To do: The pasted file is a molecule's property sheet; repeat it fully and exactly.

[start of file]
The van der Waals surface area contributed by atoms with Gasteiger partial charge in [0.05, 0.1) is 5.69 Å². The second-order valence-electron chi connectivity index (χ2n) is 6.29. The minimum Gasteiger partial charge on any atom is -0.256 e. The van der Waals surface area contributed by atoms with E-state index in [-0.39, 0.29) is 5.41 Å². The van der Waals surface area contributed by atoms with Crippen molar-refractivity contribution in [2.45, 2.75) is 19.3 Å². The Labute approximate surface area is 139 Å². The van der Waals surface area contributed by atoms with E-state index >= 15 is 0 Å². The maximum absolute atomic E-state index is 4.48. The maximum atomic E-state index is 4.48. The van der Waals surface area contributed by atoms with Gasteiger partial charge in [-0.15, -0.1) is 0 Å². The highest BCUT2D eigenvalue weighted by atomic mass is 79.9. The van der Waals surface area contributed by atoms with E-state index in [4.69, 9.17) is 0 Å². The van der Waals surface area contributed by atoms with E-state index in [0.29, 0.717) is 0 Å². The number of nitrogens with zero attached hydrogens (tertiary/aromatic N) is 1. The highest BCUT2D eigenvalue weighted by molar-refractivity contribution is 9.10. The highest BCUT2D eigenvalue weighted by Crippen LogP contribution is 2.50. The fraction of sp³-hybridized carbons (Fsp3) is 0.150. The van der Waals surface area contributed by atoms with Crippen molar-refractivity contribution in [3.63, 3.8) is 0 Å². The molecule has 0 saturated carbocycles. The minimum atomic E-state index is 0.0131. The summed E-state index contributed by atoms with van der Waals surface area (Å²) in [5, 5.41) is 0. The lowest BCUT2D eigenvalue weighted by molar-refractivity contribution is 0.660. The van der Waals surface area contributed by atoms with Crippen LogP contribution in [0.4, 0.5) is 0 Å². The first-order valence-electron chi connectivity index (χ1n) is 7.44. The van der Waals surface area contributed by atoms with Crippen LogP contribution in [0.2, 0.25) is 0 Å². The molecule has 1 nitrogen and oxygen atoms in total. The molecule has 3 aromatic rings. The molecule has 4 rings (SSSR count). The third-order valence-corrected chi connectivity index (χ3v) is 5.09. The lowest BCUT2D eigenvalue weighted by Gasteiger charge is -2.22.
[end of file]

The van der Waals surface area contributed by atoms with Gasteiger partial charge in [0.05, 0.1) is 5.69 Å². The second-order valence-electron chi connectivity index (χ2n) is 6.29. The minimum Gasteiger partial charge on any atom is -0.256 e. The van der Waals surface area contributed by atoms with E-state index in [-0.39, 0.29) is 5.41 Å². The van der Waals surface area contributed by atoms with Crippen molar-refractivity contribution in [2.45, 2.75) is 19.3 Å². The Labute approximate surface area is 139 Å². The van der Waals surface area contributed by atoms with E-state index >= 15 is 0 Å². The maximum absolute atomic E-state index is 4.48. The maximum atomic E-state index is 4.48. The van der Waals surface area contributed by atoms with Gasteiger partial charge in [-0.15, -0.1) is 0 Å². The highest BCUT2D eigenvalue weighted by atomic mass is 79.9. The van der Waals surface area contributed by atoms with E-state index in [4.69, 9.17) is 0 Å². The van der Waals surface area contributed by atoms with E-state index in [0.29, 0.717) is 0 Å². The number of nitrogens with zero attached hydrogens (tertiary/aromatic N) is 1. The highest BCUT2D eigenvalue weighted by molar-refractivity contribution is 9.10. The highest BCUT2D eigenvalue weighted by Crippen LogP contribution is 2.50. The fraction of sp³-hybridized carbons (Fsp3) is 0.150. The van der Waals surface area contributed by atoms with Crippen molar-refractivity contribution in [3.63, 3.8) is 0 Å². The molecule has 0 saturated carbocycles. The minimum atomic E-state index is 0.0131. The summed E-state index contributed by atoms with van der Waals surface area (Å²) in [5, 5.41) is 0. The lowest BCUT2D eigenvalue weighted by molar-refractivity contribution is 0.660. The van der Waals surface area contributed by atoms with Crippen LogP contribution in [0.4, 0.5) is 0 Å². The first-order valence-electron chi connectivity index (χ1n) is 7.44. The van der Waals surface area contributed by atoms with Crippen LogP contribution in [0.2, 0.25) is 0 Å². The molecule has 1 nitrogen and oxygen atoms in total. The molecule has 3 aromatic rings. The molecule has 4 rings (SSSR count). The third-order valence-corrected chi connectivity index (χ3v) is 5.09. The lowest BCUT2D eigenvalue weighted by Gasteiger charge is -2.22.